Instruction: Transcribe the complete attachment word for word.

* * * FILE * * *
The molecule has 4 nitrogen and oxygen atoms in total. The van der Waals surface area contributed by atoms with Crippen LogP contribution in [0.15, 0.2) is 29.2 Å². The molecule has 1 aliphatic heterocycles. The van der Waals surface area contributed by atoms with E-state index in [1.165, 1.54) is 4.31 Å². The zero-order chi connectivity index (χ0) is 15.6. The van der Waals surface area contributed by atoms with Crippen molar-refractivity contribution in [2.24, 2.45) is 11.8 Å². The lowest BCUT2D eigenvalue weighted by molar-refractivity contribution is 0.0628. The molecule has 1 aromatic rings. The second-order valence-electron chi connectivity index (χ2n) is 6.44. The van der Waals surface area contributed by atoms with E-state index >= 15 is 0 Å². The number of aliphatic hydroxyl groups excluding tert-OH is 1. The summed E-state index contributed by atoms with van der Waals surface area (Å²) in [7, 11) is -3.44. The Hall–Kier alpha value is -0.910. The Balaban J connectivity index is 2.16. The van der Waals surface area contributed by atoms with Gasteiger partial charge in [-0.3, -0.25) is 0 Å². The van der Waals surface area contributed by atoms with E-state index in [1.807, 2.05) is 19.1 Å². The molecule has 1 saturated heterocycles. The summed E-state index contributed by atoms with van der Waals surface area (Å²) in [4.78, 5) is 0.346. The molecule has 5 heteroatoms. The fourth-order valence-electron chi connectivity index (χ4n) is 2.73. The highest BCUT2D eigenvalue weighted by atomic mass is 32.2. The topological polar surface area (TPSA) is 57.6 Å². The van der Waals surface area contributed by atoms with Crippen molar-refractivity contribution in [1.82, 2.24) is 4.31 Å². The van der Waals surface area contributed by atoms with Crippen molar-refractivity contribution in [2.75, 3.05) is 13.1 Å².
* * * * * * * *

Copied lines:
The molecule has 4 nitrogen and oxygen atoms in total. The van der Waals surface area contributed by atoms with Crippen LogP contribution in [0.15, 0.2) is 29.2 Å². The molecule has 1 aliphatic heterocycles. The van der Waals surface area contributed by atoms with E-state index in [1.165, 1.54) is 4.31 Å². The zero-order chi connectivity index (χ0) is 15.6. The van der Waals surface area contributed by atoms with Crippen molar-refractivity contribution in [2.24, 2.45) is 11.8 Å². The lowest BCUT2D eigenvalue weighted by molar-refractivity contribution is 0.0628. The molecule has 1 aromatic rings. The second-order valence-electron chi connectivity index (χ2n) is 6.44. The van der Waals surface area contributed by atoms with E-state index >= 15 is 0 Å². The number of aliphatic hydroxyl groups excluding tert-OH is 1. The summed E-state index contributed by atoms with van der Waals surface area (Å²) in [7, 11) is -3.44. The Hall–Kier alpha value is -0.910. The Balaban J connectivity index is 2.16. The van der Waals surface area contributed by atoms with Gasteiger partial charge in [-0.3, -0.25) is 0 Å². The van der Waals surface area contributed by atoms with E-state index in [1.807, 2.05) is 19.1 Å². The molecule has 1 saturated heterocycles. The summed E-state index contributed by atoms with van der Waals surface area (Å²) in [4.78, 5) is 0.346. The molecule has 5 heteroatoms. The fourth-order valence-electron chi connectivity index (χ4n) is 2.73. The highest BCUT2D eigenvalue weighted by atomic mass is 32.2. The topological polar surface area (TPSA) is 57.6 Å². The van der Waals surface area contributed by atoms with Crippen molar-refractivity contribution in [1.82, 2.24) is 4.31 Å². The van der Waals surface area contributed by atoms with Crippen molar-refractivity contribution in [2.75, 3.05) is 13.1 Å².